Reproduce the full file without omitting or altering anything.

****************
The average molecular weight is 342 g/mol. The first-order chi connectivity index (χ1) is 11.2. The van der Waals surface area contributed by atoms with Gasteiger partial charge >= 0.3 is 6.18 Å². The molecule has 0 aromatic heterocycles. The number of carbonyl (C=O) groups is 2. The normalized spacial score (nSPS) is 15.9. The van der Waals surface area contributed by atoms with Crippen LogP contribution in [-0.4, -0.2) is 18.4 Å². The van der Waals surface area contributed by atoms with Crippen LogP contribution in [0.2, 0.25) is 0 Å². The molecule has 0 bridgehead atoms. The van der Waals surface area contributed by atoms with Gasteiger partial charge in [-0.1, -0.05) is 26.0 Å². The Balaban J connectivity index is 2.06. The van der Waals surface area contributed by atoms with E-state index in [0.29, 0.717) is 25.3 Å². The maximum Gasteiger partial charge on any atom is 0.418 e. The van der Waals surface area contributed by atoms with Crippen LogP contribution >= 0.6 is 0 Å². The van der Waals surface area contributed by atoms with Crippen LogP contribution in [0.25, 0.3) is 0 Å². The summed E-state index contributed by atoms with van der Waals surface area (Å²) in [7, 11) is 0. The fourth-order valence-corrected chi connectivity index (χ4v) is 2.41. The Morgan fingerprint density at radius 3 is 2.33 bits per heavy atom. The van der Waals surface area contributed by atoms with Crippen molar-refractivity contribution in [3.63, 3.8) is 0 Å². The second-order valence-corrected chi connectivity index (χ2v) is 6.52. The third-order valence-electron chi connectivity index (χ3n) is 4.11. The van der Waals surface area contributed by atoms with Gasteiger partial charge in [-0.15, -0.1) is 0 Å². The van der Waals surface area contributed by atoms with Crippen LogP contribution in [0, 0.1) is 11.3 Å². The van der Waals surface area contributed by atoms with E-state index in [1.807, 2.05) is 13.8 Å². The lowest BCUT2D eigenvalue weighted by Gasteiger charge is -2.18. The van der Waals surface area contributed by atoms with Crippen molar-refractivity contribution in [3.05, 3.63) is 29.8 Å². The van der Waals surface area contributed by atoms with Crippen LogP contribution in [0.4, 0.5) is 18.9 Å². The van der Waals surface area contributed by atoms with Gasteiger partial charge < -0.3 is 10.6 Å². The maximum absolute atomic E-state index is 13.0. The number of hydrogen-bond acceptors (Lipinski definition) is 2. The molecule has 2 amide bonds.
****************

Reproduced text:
The average molecular weight is 342 g/mol. The first-order chi connectivity index (χ1) is 11.2. The van der Waals surface area contributed by atoms with Gasteiger partial charge >= 0.3 is 6.18 Å². The molecule has 0 aromatic heterocycles. The number of carbonyl (C=O) groups is 2. The normalized spacial score (nSPS) is 15.9. The van der Waals surface area contributed by atoms with Crippen LogP contribution in [-0.4, -0.2) is 18.4 Å². The van der Waals surface area contributed by atoms with Crippen LogP contribution in [0.2, 0.25) is 0 Å². The molecule has 0 bridgehead atoms. The van der Waals surface area contributed by atoms with Gasteiger partial charge in [-0.1, -0.05) is 26.0 Å². The Balaban J connectivity index is 2.06. The van der Waals surface area contributed by atoms with E-state index in [0.29, 0.717) is 25.3 Å². The maximum Gasteiger partial charge on any atom is 0.418 e. The van der Waals surface area contributed by atoms with Crippen LogP contribution >= 0.6 is 0 Å². The van der Waals surface area contributed by atoms with Crippen LogP contribution in [0.25, 0.3) is 0 Å². The summed E-state index contributed by atoms with van der Waals surface area (Å²) in [7, 11) is 0. The fourth-order valence-corrected chi connectivity index (χ4v) is 2.41. The Morgan fingerprint density at radius 3 is 2.33 bits per heavy atom. The van der Waals surface area contributed by atoms with Crippen molar-refractivity contribution in [3.63, 3.8) is 0 Å². The second-order valence-corrected chi connectivity index (χ2v) is 6.52. The third-order valence-electron chi connectivity index (χ3n) is 4.11. The van der Waals surface area contributed by atoms with Gasteiger partial charge in [-0.15, -0.1) is 0 Å². The van der Waals surface area contributed by atoms with Crippen LogP contribution in [0, 0.1) is 11.3 Å². The van der Waals surface area contributed by atoms with E-state index in [1.807, 2.05) is 13.8 Å². The lowest BCUT2D eigenvalue weighted by Gasteiger charge is -2.18. The van der Waals surface area contributed by atoms with Crippen molar-refractivity contribution in [3.05, 3.63) is 29.8 Å². The van der Waals surface area contributed by atoms with Crippen LogP contribution in [0.4, 0.5) is 18.9 Å². The van der Waals surface area contributed by atoms with Gasteiger partial charge < -0.3 is 10.6 Å². The maximum absolute atomic E-state index is 13.0. The number of hydrogen-bond acceptors (Lipinski definition) is 2. The molecule has 2 amide bonds.